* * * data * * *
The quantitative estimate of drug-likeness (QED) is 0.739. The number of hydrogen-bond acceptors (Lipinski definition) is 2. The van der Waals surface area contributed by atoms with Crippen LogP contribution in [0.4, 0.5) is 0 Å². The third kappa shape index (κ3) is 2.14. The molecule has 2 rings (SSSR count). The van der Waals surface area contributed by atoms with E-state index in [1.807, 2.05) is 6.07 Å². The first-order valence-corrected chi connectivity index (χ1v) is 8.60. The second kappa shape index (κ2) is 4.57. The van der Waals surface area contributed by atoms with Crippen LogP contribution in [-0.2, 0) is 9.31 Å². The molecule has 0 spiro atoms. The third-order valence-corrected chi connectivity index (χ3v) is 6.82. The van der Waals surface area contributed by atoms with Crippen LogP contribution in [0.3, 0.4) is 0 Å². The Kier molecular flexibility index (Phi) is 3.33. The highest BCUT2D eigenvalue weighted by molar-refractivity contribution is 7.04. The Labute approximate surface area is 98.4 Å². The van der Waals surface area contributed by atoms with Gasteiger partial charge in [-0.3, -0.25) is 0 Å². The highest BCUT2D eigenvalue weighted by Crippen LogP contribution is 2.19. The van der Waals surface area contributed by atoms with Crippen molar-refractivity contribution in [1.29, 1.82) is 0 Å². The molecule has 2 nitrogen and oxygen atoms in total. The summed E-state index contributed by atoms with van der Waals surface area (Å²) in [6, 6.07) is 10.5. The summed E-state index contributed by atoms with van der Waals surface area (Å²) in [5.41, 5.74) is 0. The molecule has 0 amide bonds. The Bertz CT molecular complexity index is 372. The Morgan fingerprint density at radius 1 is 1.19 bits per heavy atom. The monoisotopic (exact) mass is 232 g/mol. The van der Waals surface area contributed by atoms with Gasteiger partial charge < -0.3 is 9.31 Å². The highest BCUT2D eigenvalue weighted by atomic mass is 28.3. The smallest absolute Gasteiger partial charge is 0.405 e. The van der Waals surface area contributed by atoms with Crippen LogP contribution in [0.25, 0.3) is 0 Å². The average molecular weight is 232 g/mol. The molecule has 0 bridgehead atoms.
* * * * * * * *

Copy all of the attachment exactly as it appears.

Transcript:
The quantitative estimate of drug-likeness (QED) is 0.739. The number of hydrogen-bond acceptors (Lipinski definition) is 2. The van der Waals surface area contributed by atoms with Crippen LogP contribution in [0.4, 0.5) is 0 Å². The third kappa shape index (κ3) is 2.14. The molecule has 2 rings (SSSR count). The van der Waals surface area contributed by atoms with E-state index in [1.807, 2.05) is 6.07 Å². The first-order valence-corrected chi connectivity index (χ1v) is 8.60. The second kappa shape index (κ2) is 4.57. The van der Waals surface area contributed by atoms with Crippen LogP contribution in [-0.2, 0) is 9.31 Å². The molecule has 0 spiro atoms. The third-order valence-corrected chi connectivity index (χ3v) is 6.82. The van der Waals surface area contributed by atoms with Crippen LogP contribution in [0.3, 0.4) is 0 Å². The Kier molecular flexibility index (Phi) is 3.33. The highest BCUT2D eigenvalue weighted by molar-refractivity contribution is 7.04. The Labute approximate surface area is 98.4 Å². The van der Waals surface area contributed by atoms with Gasteiger partial charge in [-0.3, -0.25) is 0 Å². The highest BCUT2D eigenvalue weighted by Crippen LogP contribution is 2.19. The van der Waals surface area contributed by atoms with Crippen molar-refractivity contribution in [1.29, 1.82) is 0 Å². The molecule has 2 nitrogen and oxygen atoms in total. The summed E-state index contributed by atoms with van der Waals surface area (Å²) in [6, 6.07) is 10.5. The summed E-state index contributed by atoms with van der Waals surface area (Å²) in [5.41, 5.74) is 0. The molecule has 0 amide bonds. The Bertz CT molecular complexity index is 372. The Morgan fingerprint density at radius 1 is 1.19 bits per heavy atom. The monoisotopic (exact) mass is 232 g/mol. The van der Waals surface area contributed by atoms with Gasteiger partial charge < -0.3 is 9.31 Å². The highest BCUT2D eigenvalue weighted by atomic mass is 28.3. The smallest absolute Gasteiger partial charge is 0.405 e. The van der Waals surface area contributed by atoms with Crippen LogP contribution in [0.25, 0.3) is 0 Å². The average molecular weight is 232 g/mol. The molecule has 0 bridgehead atoms.